For periods throughout late 2016 into early 2018, Bahrain’s EKanoo Racing and Puerto Rico’s Zoian Racing waged an all-out war for import supremacy, trading jabs and pushing the global standard through the 5.70s and ultimately into the mid-5.60s, where more than a year later, it still stands at 5.660-seconds. When EKanoo’s patriarch, Ebrahim Kanoo, sold the team’s Toyota GT86, the assault on the record books went quiet for a time — that was, until Puerto Rico’s Isaias Rojas quietly clicked off a 5.671 last fall in Orlando, placing himself on the brink of surpassing Zoain Racing and driver Victor Flores’ world record.
While a host of other machines in locales around the world have entered the 5.8- and 5.7-second zones, only EKanoo and Rojas have seriously challenged the top mark. But of late, veteran import racer Rod Harvey, who is a former import world record holder, has thrown his hat back into the ring with a series of 5.7-second laps, culminating a week ago with a career best 5.708 at 256.02 mph. His run, by our unofficial count, is the fourth quickest in history, and his speed the second fastest, behind only the 260.91 mph best by Jomar Gomez at Atco Dragway in May.
The Auckland, New Zealand native has scored a number of mid- to high-5.70 runs in 2019, showing the consistency needed to challenge the two frontrunners in the United States. Harvey’s run, clocked at Queensland’s Willowbank Raceway, came during testing in preparation for the upcoming Brisbane Jamboree sport compact event. His 195 cubic-inch, Toyota 2JZ-powered, RJ Race Cars-built Camry had previously been as quick as 5.72-seconds, and while the career best run was not his quickest anywhere in the front half of the racetrack (1.00 to 60-feet versus a previous best of .970, for example), changes to his program netted better numbers out the back — evidenced by the monster speed.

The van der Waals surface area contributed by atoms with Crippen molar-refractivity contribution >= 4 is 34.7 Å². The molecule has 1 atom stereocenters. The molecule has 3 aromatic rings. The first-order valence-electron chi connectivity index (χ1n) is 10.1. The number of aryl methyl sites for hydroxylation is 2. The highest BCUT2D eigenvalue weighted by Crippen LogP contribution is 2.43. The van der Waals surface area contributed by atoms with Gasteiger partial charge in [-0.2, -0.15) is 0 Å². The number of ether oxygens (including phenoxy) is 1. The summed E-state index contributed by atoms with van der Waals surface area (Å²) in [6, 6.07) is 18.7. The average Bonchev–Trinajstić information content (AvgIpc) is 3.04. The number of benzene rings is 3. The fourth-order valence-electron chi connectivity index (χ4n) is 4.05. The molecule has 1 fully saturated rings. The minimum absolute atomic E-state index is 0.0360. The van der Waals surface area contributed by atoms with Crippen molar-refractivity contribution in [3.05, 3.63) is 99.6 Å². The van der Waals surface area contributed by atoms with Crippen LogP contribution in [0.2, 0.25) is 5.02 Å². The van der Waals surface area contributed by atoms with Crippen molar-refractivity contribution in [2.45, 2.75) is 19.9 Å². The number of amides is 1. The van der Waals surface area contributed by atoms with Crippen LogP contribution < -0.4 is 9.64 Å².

Harvey’s 5.77 And 5.72 Laps
“I didn’t think it went that fast, with the wind in our face,” Harvey noted in a recent Jamboree interview. “I actually got off of it a bit early, believe it or not. So I’m pretty happy.”
With better track and weather conditions expected for the Jamboree, Harvey added he “plans to get after it a little more” in pursuit of the 5.60s as he also vies for the Factory Extreme class victory. “If I get a chance, I’m definitely going to try and go better than I did,” he adds.